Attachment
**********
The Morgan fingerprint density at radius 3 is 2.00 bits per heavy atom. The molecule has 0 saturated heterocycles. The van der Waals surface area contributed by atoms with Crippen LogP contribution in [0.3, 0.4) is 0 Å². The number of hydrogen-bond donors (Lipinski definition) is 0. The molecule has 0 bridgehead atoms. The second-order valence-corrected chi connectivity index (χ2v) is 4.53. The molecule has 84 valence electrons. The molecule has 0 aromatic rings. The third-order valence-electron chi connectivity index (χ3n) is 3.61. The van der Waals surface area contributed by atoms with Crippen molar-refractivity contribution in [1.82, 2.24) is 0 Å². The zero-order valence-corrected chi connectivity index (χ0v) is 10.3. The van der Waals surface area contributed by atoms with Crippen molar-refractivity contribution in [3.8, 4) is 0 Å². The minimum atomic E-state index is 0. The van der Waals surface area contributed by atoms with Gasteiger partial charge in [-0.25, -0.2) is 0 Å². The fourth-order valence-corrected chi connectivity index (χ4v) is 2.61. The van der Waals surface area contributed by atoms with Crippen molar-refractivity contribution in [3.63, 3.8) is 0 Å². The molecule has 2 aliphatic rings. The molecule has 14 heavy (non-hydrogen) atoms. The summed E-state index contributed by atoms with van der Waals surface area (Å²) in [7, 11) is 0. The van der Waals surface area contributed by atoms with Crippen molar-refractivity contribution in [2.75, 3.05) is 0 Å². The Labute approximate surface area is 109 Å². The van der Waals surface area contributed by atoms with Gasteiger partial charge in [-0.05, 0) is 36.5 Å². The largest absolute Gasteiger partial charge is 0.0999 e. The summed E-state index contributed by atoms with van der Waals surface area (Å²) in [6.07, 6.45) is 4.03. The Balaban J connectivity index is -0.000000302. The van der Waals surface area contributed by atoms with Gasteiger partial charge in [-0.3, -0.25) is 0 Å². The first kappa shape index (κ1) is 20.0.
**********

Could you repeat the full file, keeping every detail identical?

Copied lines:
The Morgan fingerprint density at radius 3 is 2.00 bits per heavy atom. The molecule has 0 saturated heterocycles. The van der Waals surface area contributed by atoms with Crippen LogP contribution in [0.3, 0.4) is 0 Å². The number of hydrogen-bond donors (Lipinski definition) is 0. The molecule has 0 bridgehead atoms. The second-order valence-corrected chi connectivity index (χ2v) is 4.53. The molecule has 84 valence electrons. The molecule has 0 aromatic rings. The third-order valence-electron chi connectivity index (χ3n) is 3.61. The van der Waals surface area contributed by atoms with Crippen molar-refractivity contribution in [1.82, 2.24) is 0 Å². The zero-order valence-corrected chi connectivity index (χ0v) is 10.3. The van der Waals surface area contributed by atoms with Crippen molar-refractivity contribution in [3.8, 4) is 0 Å². The minimum atomic E-state index is 0. The van der Waals surface area contributed by atoms with Gasteiger partial charge in [-0.25, -0.2) is 0 Å². The fourth-order valence-corrected chi connectivity index (χ4v) is 2.61. The van der Waals surface area contributed by atoms with Crippen molar-refractivity contribution in [3.63, 3.8) is 0 Å². The molecule has 2 aliphatic rings. The molecule has 14 heavy (non-hydrogen) atoms. The summed E-state index contributed by atoms with van der Waals surface area (Å²) in [7, 11) is 0. The van der Waals surface area contributed by atoms with Crippen molar-refractivity contribution in [2.75, 3.05) is 0 Å². The Labute approximate surface area is 109 Å². The van der Waals surface area contributed by atoms with Gasteiger partial charge in [-0.05, 0) is 36.5 Å². The largest absolute Gasteiger partial charge is 0.0999 e. The summed E-state index contributed by atoms with van der Waals surface area (Å²) in [6.07, 6.45) is 4.03. The Balaban J connectivity index is -0.000000302. The van der Waals surface area contributed by atoms with Gasteiger partial charge in [-0.3, -0.25) is 0 Å². The first kappa shape index (κ1) is 20.0.